Taylor sees his blocking in front of him collapse and starts to scramble away from Johnson, who gets juked flat-footed. Willis is free to pursue and is able to change direction at the ankles just enough to tap Taylor to the ground.
Sack credited to: Jordan Willis
Sack Quality: Low
Benefitted by: Billings’s pressure and Johnson’s lack of agility
Sack 4: 14:10 remaining in the fourth quarter, third and seven on the Bills 28 yard-line
Just your typical coverage sack right here. The Bills initially send four targets down the field with one settling down in front of the first down marker. No one gets open downfield, and Dunlap is getting push on the right tackle. Taylor sees this and looks for his deep corner route down the left, but Burfict knows he’s not abandoning anyone in coverage and makes a break for Taylor. Coverage forces the ball to stay in the pocket; pressure forces the quarterback to become a ball carrier. Team defense working like a well-oiled machine.
Sack credited to: Vontaze Burfict
Sack quality: Low
Benefitted by: Dunlap pressure and coverage downfield
Sack 5: 12:23 remaining in the fourth quarter, third and eight on the Bills 39 yard-line
Once again, Lawson looks the part of an eight-year veteran with his hand usage. Granted, this was against a fellow rookie selected only two rounds higher than Lawson in Dion Dawkins, who made his third start of his career. But Lawson executes a perfect one arm chop that gets him space to bend around the edge, and actually gets through a slight hold from Dawkins as he tried to recover. All three and a half of Lawson’s sacks this season have been of high quality, and if you were familiar with his college tape, this shouldn’t be surprising. Lawson had some of the best hands of any edge rusher coming out this year.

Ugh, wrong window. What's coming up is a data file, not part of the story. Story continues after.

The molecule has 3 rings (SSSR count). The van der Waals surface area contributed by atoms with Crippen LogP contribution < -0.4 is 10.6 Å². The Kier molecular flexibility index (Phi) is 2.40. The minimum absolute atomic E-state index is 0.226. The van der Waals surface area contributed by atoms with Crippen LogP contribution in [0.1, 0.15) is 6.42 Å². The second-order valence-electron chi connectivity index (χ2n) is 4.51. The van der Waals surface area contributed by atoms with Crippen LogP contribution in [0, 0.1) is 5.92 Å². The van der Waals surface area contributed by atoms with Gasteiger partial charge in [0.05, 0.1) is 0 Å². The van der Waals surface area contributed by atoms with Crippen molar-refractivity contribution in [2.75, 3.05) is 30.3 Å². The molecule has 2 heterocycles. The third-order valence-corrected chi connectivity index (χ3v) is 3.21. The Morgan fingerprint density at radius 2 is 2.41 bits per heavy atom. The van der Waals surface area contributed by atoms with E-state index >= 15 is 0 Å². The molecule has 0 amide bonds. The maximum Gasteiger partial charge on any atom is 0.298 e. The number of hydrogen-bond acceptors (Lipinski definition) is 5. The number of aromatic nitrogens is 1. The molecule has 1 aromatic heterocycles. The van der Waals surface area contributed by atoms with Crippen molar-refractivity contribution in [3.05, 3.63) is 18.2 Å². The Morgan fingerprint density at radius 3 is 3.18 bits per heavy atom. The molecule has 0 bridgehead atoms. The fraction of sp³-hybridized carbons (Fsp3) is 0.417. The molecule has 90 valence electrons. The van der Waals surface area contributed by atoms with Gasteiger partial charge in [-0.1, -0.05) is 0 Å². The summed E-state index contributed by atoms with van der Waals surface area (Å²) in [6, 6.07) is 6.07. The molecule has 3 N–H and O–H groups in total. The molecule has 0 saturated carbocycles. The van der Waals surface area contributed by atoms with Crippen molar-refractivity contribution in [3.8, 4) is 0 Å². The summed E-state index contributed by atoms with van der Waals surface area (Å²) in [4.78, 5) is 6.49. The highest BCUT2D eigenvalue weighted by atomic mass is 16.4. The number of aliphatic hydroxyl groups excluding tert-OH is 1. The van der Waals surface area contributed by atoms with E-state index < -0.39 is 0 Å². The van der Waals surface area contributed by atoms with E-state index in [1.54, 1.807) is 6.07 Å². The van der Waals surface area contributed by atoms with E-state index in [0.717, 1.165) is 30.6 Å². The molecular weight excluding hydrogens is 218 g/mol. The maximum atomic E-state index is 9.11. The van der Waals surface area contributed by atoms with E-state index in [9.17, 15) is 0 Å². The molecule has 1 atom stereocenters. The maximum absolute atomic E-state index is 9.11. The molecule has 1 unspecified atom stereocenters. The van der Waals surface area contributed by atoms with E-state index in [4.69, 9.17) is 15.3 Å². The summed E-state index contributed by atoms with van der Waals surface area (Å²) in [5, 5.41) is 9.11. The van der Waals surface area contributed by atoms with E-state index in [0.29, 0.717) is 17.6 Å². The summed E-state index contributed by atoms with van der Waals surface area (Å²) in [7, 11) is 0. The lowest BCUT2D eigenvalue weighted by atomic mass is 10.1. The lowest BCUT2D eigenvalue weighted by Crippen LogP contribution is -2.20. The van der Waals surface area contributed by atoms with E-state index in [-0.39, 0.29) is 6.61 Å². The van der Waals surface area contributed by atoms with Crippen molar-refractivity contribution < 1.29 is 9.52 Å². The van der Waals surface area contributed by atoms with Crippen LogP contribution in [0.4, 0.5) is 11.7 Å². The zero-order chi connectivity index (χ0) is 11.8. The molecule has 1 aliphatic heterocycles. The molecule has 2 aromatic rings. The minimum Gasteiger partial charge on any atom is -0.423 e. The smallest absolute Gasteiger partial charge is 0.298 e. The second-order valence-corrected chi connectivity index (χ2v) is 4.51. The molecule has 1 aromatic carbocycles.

Sack credited to: Carl Lawson
Sack quality: High
Benefitted by: Proficient hand usage and bend
Sack 6: 3:33 remaining in the fourth quarter, first and 10 on the Bills 25 yard-line
Johnson finished his day with his second sack late in the fourth quarter that would put the Bills in an eventual third and long which lead to a game-sealing George Iloka interception. Taylor is a ways back in the pocket after faking the hand off on play action, and is in an ideal place to survey the field with no Bengals pass rusher closing in on him. Yet, when his X receiver at the top of the picture is open after breaking on his hitch route, Taylor misses him and continues to hold the ball. He’s looking for his tight end breaking towards the right and by the time he looks back to the hitch, a good five seconds in the pocket ticks by and pressure is predictably starting to come.
Johnson slowly but surely swims by the right guard and makes his way to Taylor, who doesn’t do his offensive line any favors. The right guard gets his hands a little too high, but Johnson is able to shed him and get to Taylor. Still, it’s hard to fault this on the guard when Taylor takes too long to scan the field.
Sack credited to: Michael Johnson
Sack quality: Low
Benefitted by: Taylor not getting the ball out in time.
I like Johnson in his new role inside because the lack of space in the 4-2T range eases his drop off of athleticism, and it gives guys like Lawson, Willis and Chris Smith more opportunities on the edge. But Johnson is still mediocre as a pass rusher overall, it just gets mitigated better in this role, as seen here.
With the bye week among us, I got a special offensive line piece planned out to review the first five weeks with that group.